Re:Bright Spots? (1)

renehollan (138013) | more than 11 years ago | (#5242563)

yamla posteth: "...Modern C++ Design by Andrei Alexandrescu ... is good enough for me."

Oh yeah. That is one book that separates the C++ hard-core hackers from the wannabes.

The hard-code programmer will read that book and smile.

The wannabe will run away, crying for mother.

Best US$40 I spent recently. If you're serious about advanced C++ (and I don't use the word advanced lightly -- templates form much of the foundation of what he does, and, are not represented as an "advanced" technique in and of themselves, for example), I recommend it highly. The introductory section on "Techniques" alone is worth the price of the book -- it will leave you smacking your head thinking, "What a cool language hack!"

As an appetizer, his discussion of type traits helps answer the age old question of what to do when you need to abstract semantics, and/or deal with the fact that you have a particularly efficient implementation of a given interface for restricted semantics on a given platform, and still want to write portable code that accomodates it.

I hear that compilers secretly refer to Alexandrescu as the Marquis de Sade.

heh (0, Troll)

hfastedge (542013) | more than 11 years ago | (#5241650)

for such a crufty and complex language, you probably do need these essential techniques just to be able to program.

More specifics on VC focus (4, Insightful)

binaryDigit (557647) | more than 11 years ago | (#5241656)

It would have been nice to have more details on how the book was soooo heavily bent towards VC++. I would assume by the fact that he makes such a big deal out of it that these references are such that it wouldn't do any good for a non VC++ programmer? Are these things specific to the environment (visual studio, debugging, etc) or the OS (win32 api, m$ specific data types, etc).

Overall, I think his review needs a bit more beef (i.e. more examples) vs just saying "I thought it was blah ..." and us having to just take his word for it. Even more so because of the topic and the level at which it is apparently targeted.

Re:More specifics on VC focus (2, Informative)

koh (124962) | more than 11 years ago | (#5241729)

The most common form of "bending towards VC++" is to give many examples that use ClassWizard's "features".

For instance, if you read the developper's guide from Microsoft and lookup how to bind an event to, say, a button, the devguide will advise you to double-click the button in the dialog editor then use ClassWizard's moronproof dialog boxes, instead of directing you to add a method and a message map entry to your container class...

This IHMO heavily contributes to the fact that many people now can't understand how C++ frameworks work. They're only able to invoke ClassWizard and let it do the job. Of course, there are things ClassWizard cannot do, but in that case... they won't implement the feature at all and whine about "support not present".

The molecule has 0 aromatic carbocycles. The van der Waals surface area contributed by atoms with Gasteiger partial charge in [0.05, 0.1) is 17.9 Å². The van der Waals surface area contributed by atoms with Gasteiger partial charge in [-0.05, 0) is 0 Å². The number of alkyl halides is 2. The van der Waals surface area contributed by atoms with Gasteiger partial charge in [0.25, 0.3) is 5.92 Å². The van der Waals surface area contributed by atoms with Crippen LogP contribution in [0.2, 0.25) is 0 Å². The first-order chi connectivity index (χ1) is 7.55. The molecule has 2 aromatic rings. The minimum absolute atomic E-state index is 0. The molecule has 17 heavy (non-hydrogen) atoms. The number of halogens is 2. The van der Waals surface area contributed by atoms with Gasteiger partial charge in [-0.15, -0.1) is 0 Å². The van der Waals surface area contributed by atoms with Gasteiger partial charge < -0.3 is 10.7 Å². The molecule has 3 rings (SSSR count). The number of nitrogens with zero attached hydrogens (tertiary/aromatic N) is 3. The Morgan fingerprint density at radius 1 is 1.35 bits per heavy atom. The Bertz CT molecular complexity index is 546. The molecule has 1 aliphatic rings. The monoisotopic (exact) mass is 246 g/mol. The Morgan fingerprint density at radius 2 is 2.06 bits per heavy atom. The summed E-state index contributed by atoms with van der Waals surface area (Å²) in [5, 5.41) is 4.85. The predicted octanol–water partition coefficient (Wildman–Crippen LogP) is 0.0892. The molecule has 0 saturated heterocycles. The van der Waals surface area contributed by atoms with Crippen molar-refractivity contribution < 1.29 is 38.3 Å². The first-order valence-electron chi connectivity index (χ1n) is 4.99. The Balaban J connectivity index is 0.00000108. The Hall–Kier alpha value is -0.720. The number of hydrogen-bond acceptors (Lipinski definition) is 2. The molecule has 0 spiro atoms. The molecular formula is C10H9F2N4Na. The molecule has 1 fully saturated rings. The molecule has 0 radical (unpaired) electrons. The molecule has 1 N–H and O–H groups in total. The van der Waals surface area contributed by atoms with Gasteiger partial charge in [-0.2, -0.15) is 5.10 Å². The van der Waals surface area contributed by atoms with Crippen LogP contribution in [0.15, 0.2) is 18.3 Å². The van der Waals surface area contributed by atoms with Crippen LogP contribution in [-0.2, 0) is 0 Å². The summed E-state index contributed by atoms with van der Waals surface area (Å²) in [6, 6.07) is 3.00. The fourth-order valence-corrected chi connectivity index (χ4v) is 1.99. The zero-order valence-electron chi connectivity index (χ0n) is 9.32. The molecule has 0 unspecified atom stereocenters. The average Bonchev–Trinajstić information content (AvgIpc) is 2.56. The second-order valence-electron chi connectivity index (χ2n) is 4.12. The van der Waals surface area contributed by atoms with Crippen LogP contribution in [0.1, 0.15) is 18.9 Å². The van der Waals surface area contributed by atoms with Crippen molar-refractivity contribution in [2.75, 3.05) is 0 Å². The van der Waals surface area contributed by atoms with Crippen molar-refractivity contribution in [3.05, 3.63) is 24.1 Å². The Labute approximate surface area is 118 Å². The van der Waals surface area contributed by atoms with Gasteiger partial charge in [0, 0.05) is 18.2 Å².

Re:More specifics on VC focus (4, Informative)

yamla (136560) | more than 11 years ago | (#5241782)

I initially included examples of how it was bent so completely toward VC++ but it really made the review hard to read.

It is comments such as 'Always use at least warning level 3', with information on how to select it in Visual C++ but without any note that this isn't an ansi-C++ technique, that really annoyed me. The book is littered with techniques that would only work in Visual C++ (and only with Visual C++ 6.0). There are sixteen chapters and I was able to find several examples in pretty much every single chapter. This was all the worse because the book appears to be targetted at ansi-C++.

Bad for most peoples (1)

Achmed Swaribabu (642441) | more than 11 years ago | (#5241669)

I think this kind of approach leads to bad coding techniques for most peoples. One should learn the hard core basics and make big study of algorithms and traditional coding practices before moving into tips and tricks.

What goes bad is that peoples like to skip past the boring stuff and try to write advanced code which leads to big maintenance mess.

I only code in C with proven and time tested princilpes and my code is as bullet proof as it gets. So many times you see bad coder write with too many tricks while trying to break the Olog(n) speed barrier and end up with big mess. Don't you be tempted.

Advanced Visual Studio C++? (1, Flamebait)

gammoth (172021) | more than 11 years ago | (#5241688)

Visual Studio C++ and advanced programming are mutually exclusive.

All Visual Studio C++ programmers, advance yourselves onto a professional platform with a quality API.

Re:Advanced Visual Studio C++? (1)

spectecjr (31235) | more than 11 years ago | (#5242005)

All Visual Studio C++ programmers, advance yourselves onto a professional platform with a quality API.

Don't you mean "onto a platform with thousands of variable quality APIs for the same thing"?

Simon

Re:Advanced Visual Studio C++? (0)

Anonymous Coward | more than 11 years ago | (#5242062)

All Visual Studio C++ programmers, advance yourselves onto a professional platform with a quality API.

Such as ...?

Not trolling, just about to learn C++ ... :)

Scott Meyers (3, Interesting)

j_kenpo (571930) | more than 11 years ago | (#5241713)

I've actually come to like Scott Meyer's books, particularly Effective C++ and More Effective C++. These books are aimed at C++ programmers to correct common mistakes, and C programmers making the migration to C++ (hence the first few chapters in Effective C++, prefer new and delete to malloc and free, etc.) The only other C++ books I really use regularly are the STL guide and C++ From the Ground Up. All of these are Ansi C++ oriented (at least there hasn't been anything that didn't work on a Ansi C++ compatible compiler). If a book is aimed at Visual C++, then it should say that in the title. Id be curious to hear what other books people use for reference (besides man pages).

Also, the "C++ In Depth" series (1)

devphil (51341) | more than 11 years ago | (#5242309)